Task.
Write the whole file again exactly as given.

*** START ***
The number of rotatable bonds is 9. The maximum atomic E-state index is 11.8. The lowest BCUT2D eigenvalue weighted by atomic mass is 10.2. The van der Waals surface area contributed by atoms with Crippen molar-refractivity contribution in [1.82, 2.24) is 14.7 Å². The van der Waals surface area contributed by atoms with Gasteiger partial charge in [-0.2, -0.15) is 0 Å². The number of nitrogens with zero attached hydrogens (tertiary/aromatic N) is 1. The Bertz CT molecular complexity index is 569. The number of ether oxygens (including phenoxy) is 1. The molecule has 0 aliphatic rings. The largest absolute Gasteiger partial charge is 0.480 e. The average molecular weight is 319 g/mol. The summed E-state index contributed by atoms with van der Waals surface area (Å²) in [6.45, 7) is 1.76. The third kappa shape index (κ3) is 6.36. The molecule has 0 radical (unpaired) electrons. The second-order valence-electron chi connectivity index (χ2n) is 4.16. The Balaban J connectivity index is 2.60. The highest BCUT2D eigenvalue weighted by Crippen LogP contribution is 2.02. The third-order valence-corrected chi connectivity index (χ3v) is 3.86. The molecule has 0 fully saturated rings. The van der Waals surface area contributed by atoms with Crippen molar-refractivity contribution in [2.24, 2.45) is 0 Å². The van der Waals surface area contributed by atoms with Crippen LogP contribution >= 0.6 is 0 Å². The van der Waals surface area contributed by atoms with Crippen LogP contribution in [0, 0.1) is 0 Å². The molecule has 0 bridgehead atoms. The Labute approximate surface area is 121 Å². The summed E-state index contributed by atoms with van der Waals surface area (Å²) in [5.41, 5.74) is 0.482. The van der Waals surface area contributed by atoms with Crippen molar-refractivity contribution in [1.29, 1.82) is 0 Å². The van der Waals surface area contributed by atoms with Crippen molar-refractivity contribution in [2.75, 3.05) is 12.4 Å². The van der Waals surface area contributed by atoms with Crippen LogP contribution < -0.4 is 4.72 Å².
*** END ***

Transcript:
The number of rotatable bonds is 9. The maximum atomic E-state index is 11.8. The lowest BCUT2D eigenvalue weighted by atomic mass is 10.2. The van der Waals surface area contributed by atoms with Crippen molar-refractivity contribution in [1.82, 2.24) is 14.7 Å². The van der Waals surface area contributed by atoms with Gasteiger partial charge in [-0.2, -0.15) is 0 Å². The number of nitrogens with zero attached hydrogens (tertiary/aromatic N) is 1. The Bertz CT molecular complexity index is 569. The number of ether oxygens (including phenoxy) is 1. The molecule has 0 aliphatic rings. The largest absolute Gasteiger partial charge is 0.480 e. The average molecular weight is 319 g/mol. The summed E-state index contributed by atoms with van der Waals surface area (Å²) in [6.45, 7) is 1.76. The third kappa shape index (κ3) is 6.36. The molecule has 0 radical (unpaired) electrons. The second-order valence-electron chi connectivity index (χ2n) is 4.16. The Balaban J connectivity index is 2.60. The highest BCUT2D eigenvalue weighted by Crippen LogP contribution is 2.02. The third-order valence-corrected chi connectivity index (χ3v) is 3.86. The molecule has 0 fully saturated rings. The van der Waals surface area contributed by atoms with Crippen molar-refractivity contribution in [2.24, 2.45) is 0 Å². The van der Waals surface area contributed by atoms with Crippen LogP contribution >= 0.6 is 0 Å². The van der Waals surface area contributed by atoms with Crippen LogP contribution in [0, 0.1) is 0 Å². The molecule has 0 bridgehead atoms. The Labute approximate surface area is 121 Å². The summed E-state index contributed by atoms with van der Waals surface area (Å²) in [5.41, 5.74) is 0.482. The van der Waals surface area contributed by atoms with Crippen molar-refractivity contribution in [1.29, 1.82) is 0 Å². The van der Waals surface area contributed by atoms with Crippen molar-refractivity contribution in [2.75, 3.05) is 12.4 Å². The van der Waals surface area contributed by atoms with Crippen LogP contribution < -0.4 is 4.72 Å².